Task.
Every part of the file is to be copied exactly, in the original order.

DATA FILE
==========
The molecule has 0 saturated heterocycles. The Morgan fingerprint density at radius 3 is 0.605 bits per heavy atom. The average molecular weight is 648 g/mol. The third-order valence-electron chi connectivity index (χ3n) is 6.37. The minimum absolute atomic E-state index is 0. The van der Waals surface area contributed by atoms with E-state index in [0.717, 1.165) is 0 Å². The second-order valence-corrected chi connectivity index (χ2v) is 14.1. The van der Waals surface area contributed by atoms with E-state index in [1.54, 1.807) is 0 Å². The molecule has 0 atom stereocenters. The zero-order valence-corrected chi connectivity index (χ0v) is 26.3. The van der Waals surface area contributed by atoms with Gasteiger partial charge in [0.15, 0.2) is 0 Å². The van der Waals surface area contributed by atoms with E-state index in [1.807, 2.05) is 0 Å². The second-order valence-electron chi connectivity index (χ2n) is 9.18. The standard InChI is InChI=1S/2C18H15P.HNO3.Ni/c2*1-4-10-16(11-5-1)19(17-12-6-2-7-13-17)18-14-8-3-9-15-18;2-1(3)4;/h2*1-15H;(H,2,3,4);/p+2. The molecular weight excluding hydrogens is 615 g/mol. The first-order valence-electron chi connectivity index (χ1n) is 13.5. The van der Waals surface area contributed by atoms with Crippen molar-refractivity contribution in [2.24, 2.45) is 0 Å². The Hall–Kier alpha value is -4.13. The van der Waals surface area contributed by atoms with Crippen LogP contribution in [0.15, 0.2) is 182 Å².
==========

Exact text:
The molecule has 0 saturated heterocycles. The Morgan fingerprint density at radius 3 is 0.605 bits per heavy atom. The average molecular weight is 648 g/mol. The third-order valence-electron chi connectivity index (χ3n) is 6.37. The minimum absolute atomic E-state index is 0. The van der Waals surface area contributed by atoms with E-state index in [0.717, 1.165) is 0 Å². The second-order valence-corrected chi connectivity index (χ2v) is 14.1. The van der Waals surface area contributed by atoms with E-state index in [1.54, 1.807) is 0 Å². The molecule has 0 atom stereocenters. The zero-order valence-corrected chi connectivity index (χ0v) is 26.3. The van der Waals surface area contributed by atoms with Gasteiger partial charge in [0.15, 0.2) is 0 Å². The van der Waals surface area contributed by atoms with E-state index in [1.807, 2.05) is 0 Å². The second-order valence-electron chi connectivity index (χ2n) is 9.18. The standard InChI is InChI=1S/2C18H15P.HNO3.Ni/c2*1-4-10-16(11-5-1)19(17-12-6-2-7-13-17)18-14-8-3-9-15-18;2-1(3)4;/h2*1-15H;(H,2,3,4);/p+2. The molecular weight excluding hydrogens is 615 g/mol. The first-order valence-electron chi connectivity index (χ1n) is 13.5. The van der Waals surface area contributed by atoms with Crippen molar-refractivity contribution in [2.24, 2.45) is 0 Å². The Hall–Kier alpha value is -4.13. The van der Waals surface area contributed by atoms with Crippen LogP contribution in [0.15, 0.2) is 182 Å².